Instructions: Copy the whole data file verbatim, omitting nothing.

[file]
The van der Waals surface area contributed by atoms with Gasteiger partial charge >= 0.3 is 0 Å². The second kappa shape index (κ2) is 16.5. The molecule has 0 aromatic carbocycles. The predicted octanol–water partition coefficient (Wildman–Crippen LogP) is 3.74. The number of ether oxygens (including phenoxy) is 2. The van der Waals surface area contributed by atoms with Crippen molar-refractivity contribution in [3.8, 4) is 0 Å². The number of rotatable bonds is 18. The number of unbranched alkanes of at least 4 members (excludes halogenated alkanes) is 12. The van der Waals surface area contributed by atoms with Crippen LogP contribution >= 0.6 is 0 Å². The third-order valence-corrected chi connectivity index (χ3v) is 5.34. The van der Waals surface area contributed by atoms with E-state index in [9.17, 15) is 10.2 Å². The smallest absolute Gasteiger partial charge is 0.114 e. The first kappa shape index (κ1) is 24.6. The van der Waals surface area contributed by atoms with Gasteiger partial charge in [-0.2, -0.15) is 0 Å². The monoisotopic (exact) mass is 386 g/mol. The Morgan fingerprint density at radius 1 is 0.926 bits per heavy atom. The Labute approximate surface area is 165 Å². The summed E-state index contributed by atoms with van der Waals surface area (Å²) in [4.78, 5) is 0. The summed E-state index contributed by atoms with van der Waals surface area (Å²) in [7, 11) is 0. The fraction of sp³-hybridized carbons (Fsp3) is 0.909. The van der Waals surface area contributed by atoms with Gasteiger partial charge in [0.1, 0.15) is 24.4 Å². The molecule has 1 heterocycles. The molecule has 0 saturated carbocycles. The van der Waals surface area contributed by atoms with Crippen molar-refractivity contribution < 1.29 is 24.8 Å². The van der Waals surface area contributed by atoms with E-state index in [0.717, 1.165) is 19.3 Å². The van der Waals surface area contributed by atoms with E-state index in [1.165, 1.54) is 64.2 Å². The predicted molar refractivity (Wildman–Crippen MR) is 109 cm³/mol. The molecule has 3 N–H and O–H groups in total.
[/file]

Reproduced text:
The van der Waals surface area contributed by atoms with Gasteiger partial charge >= 0.3 is 0 Å². The second kappa shape index (κ2) is 16.5. The molecule has 0 aromatic carbocycles. The predicted octanol–water partition coefficient (Wildman–Crippen LogP) is 3.74. The number of ether oxygens (including phenoxy) is 2. The van der Waals surface area contributed by atoms with Crippen molar-refractivity contribution in [3.8, 4) is 0 Å². The number of rotatable bonds is 18. The number of unbranched alkanes of at least 4 members (excludes halogenated alkanes) is 12. The van der Waals surface area contributed by atoms with Crippen LogP contribution >= 0.6 is 0 Å². The third-order valence-corrected chi connectivity index (χ3v) is 5.34. The van der Waals surface area contributed by atoms with E-state index in [9.17, 15) is 10.2 Å². The smallest absolute Gasteiger partial charge is 0.114 e. The first kappa shape index (κ1) is 24.6. The van der Waals surface area contributed by atoms with Gasteiger partial charge in [-0.2, -0.15) is 0 Å². The monoisotopic (exact) mass is 386 g/mol. The Morgan fingerprint density at radius 1 is 0.926 bits per heavy atom. The Labute approximate surface area is 165 Å². The summed E-state index contributed by atoms with van der Waals surface area (Å²) in [4.78, 5) is 0. The summed E-state index contributed by atoms with van der Waals surface area (Å²) in [7, 11) is 0. The fraction of sp³-hybridized carbons (Fsp3) is 0.909. The van der Waals surface area contributed by atoms with Gasteiger partial charge in [0.1, 0.15) is 24.4 Å². The molecule has 1 heterocycles. The molecule has 0 saturated carbocycles. The van der Waals surface area contributed by atoms with Crippen molar-refractivity contribution < 1.29 is 24.8 Å². The van der Waals surface area contributed by atoms with E-state index in [0.717, 1.165) is 19.3 Å². The van der Waals surface area contributed by atoms with E-state index in [1.165, 1.54) is 64.2 Å². The predicted molar refractivity (Wildman–Crippen MR) is 109 cm³/mol. The molecule has 3 N–H and O–H groups in total.